Note for Teachers: Please preview the film to make sure it is appropriate for your students. It includes some vulgar language.
" The Aria of Babyface Cauliflower Brown " is a five-minute film that touches on themes of sports and storytelling. In this Op-Doc video from 2017, the pro wrestler Cauliflower Chase Brown passionately explains why we should shift how we see his sport. Rather than debating whether it's real or fake, Chase urges us to view it for its drama and artistry: "It's not a fake sport. It's a real story that we're telling … It's a story about getting the redemption that we feel we deserve."
Are you a fan of pro wrestling? Does the video change how you view the sport? Do you think we should see it as an artful story?
1. Watch the short film above. While you watch, you might take notes using our Film Club Double-Entry Journal (PDF) to help you remember specific moments.
2. After watching, think about these questions:
What moments in this film stood out for you? Why?
Were there any surprises? Anything that challenged what you know — or thought you knew?
What messages, emotions or ideas will you take away from this film? Why?
What questions do you still have?
What connections can you make between this film and your own life or experience? Why? Does this film remind you of anything else you've read or seen? If so, how and why?
3. An additional challenge | Respond to the essential question at the top of this post: Is pro wrestling a form of art?
4. Next, join the conversation by clicking on the comment button and posting in the box that opens on the right. (Students 13 and older are invited to comment, although teachers of younger students are welcome to post what their students have to say.)
5. After you have posted, try reading back to see what others have said, then respond to someone else by posting another comment. Use the "Reply" button or the @ symbol to address that student directly.
6. To learn more, read " Skip the Opera. Go See Some Pro Wrestling. " Tim Grant, the filmmaker, writes:
I was first exposed to wrestling by my dad, whose favorite wrestler was Dusty Rhodes. When I was growing up, he'd surprise-attack me, hollering, "I'm the American Dream," then lift my 7-year-old body into the air, slam me on the couch and go for the pin. I'd escape after the second count and triumphantly rebound to victory, leaving my dad defeated on our green living room carpet as I paraded around the house with my hands in the air.
Fast-forward a few years: My cousins persuaded their mom to let us record our wrestling matches with her Sony Handycam. It was the first video camera I ever used. We had entrance music, costumes and special moves. A few years later, in my early teens, I'd stay up half the night with friends playing WCW vs. nWo: World Tour for Nintendo 64. I always selected my favorite wrestler, Macho Man Randy Savage. By this time I was becoming aware of professional wrestling's being "fake." But Macho Man said every word with such conviction, with a thought process that sounded nearly insane. I wondered: So if wrestling is fake, does Macho Man know?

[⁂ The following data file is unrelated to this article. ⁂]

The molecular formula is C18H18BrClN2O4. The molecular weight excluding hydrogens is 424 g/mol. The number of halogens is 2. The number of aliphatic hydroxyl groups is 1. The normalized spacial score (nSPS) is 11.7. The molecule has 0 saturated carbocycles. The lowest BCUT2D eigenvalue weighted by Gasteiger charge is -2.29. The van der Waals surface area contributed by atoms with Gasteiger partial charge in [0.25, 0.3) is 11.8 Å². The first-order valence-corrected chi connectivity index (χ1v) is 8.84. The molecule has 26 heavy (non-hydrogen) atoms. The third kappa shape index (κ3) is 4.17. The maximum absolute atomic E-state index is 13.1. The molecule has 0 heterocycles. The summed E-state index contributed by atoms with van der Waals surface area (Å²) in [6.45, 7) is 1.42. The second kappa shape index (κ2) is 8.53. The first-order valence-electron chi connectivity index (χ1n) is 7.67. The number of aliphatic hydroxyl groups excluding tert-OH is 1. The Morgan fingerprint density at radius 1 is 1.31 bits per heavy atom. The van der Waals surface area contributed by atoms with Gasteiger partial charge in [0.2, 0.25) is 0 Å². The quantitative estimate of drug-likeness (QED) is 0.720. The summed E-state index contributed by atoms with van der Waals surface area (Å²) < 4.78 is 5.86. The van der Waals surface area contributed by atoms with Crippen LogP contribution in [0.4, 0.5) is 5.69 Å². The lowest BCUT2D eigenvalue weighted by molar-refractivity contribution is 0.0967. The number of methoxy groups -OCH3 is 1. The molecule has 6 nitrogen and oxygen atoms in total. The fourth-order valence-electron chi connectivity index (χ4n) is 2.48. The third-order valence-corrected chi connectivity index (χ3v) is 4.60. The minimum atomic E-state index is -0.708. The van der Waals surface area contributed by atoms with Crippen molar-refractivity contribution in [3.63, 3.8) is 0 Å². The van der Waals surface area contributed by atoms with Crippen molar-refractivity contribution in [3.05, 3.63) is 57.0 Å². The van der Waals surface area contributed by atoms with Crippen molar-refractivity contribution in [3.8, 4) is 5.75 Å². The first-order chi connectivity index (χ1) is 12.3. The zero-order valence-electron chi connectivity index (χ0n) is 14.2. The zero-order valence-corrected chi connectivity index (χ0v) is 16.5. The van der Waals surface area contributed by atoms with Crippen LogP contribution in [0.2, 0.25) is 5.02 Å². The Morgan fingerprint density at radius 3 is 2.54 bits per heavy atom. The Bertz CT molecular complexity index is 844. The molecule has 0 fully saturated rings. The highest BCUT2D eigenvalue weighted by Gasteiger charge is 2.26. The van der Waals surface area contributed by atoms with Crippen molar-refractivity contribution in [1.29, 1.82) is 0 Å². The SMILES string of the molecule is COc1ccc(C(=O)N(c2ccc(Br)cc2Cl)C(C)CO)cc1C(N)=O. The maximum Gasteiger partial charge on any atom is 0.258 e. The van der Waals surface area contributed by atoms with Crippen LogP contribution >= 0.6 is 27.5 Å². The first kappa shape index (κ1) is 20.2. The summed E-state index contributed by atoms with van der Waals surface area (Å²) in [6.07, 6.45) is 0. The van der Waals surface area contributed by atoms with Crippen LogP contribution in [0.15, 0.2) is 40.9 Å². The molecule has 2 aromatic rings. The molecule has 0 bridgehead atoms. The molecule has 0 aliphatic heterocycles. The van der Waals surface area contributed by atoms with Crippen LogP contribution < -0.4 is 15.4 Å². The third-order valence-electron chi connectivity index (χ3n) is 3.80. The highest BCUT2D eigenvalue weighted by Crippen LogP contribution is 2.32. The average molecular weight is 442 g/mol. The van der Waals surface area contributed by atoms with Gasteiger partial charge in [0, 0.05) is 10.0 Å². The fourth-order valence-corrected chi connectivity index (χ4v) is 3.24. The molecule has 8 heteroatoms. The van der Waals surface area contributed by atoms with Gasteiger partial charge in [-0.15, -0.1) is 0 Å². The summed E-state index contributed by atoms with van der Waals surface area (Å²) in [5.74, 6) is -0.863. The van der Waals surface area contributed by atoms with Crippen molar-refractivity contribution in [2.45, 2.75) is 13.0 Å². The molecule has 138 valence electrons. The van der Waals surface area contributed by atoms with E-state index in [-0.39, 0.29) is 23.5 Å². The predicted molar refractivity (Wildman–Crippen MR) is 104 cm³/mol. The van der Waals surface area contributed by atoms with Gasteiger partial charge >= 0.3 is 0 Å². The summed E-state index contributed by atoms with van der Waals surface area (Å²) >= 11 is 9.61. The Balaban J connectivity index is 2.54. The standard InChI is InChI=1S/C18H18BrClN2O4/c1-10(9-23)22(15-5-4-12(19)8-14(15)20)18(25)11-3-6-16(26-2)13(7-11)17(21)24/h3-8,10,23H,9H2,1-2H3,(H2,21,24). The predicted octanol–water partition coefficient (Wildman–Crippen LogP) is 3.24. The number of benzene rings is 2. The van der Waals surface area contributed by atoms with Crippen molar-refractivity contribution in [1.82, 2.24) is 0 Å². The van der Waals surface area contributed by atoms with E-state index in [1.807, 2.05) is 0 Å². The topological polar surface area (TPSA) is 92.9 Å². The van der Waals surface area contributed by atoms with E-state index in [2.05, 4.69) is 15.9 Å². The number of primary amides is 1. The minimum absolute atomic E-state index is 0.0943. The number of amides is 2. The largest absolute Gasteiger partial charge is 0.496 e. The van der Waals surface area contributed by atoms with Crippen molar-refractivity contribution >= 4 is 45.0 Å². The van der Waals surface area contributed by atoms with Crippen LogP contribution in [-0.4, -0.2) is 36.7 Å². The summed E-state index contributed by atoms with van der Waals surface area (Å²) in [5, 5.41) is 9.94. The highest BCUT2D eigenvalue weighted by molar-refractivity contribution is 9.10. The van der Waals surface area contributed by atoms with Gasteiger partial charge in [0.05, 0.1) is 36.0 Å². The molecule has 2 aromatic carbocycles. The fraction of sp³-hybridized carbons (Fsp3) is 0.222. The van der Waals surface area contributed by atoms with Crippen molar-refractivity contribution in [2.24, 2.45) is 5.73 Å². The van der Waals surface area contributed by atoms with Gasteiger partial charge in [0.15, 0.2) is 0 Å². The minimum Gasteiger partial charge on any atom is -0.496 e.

Things began to change when my family relocated from extremely rural northern Georgia to slightly less rural western North Carolina. My world got bigger. I started listening to more than just Christian music and watching movies outside my family's approved watch-list and my grandfather's westerns. I was drifting away from wrestling. Then I saw Ang Lee's "Crouching Tiger, Hidden Dragon" and became an evangelist for the film, offering my critical review to anyone who would listen: "You have to see it. It has everything. Drama. Romance. Revenge. Good versus evil." Film became my defining interest by my late teens; if you were going to know anything about me, I wanted it to be that I was into films. I had grown out of wrestling, and I was proud of myself for having the maturity to do so. Wrestling was fake and crude, while legitimate cinema was subtle and poetic. I still loved Randy Savage, but in the way you love a childhood friend you don't really relate to anymore.
But in the first few minutes after meeting the wrestler Cauliflower Chase Brown, when we happened to share a table with our significant others at a poorly attended dinner party, I realized how wrong I had been about wrestling. "It's storytelling," Chase told me. "There's more to it than people realize." He drew comparisons to classical Greek theater, Shakespeare and, most notably, philosophy, his area of study at Winthrop University in Rock Hill, S.C. He talked about concepts of truth and the factors that make a character good or evil. The role of catharsis and how to understand a crowd. How wrestling, at its best, is the closest form of theater to jazz. I felt appropriately called out for my judgments of wrestling over the years, understanding that I had reserved the power of story to acclaimed films and other "higher forms" of art as approved by cultural authorities. I had become a snob.
Want more student-friendly videos? Visit our Film Club column .
Students 13 and older in the United States and Britain, and 16 and older elsewhere, are invited to comment. All comments are moderated by the Learning Network staff, but please keep in mind that once your comment is accepted, it will be made public.
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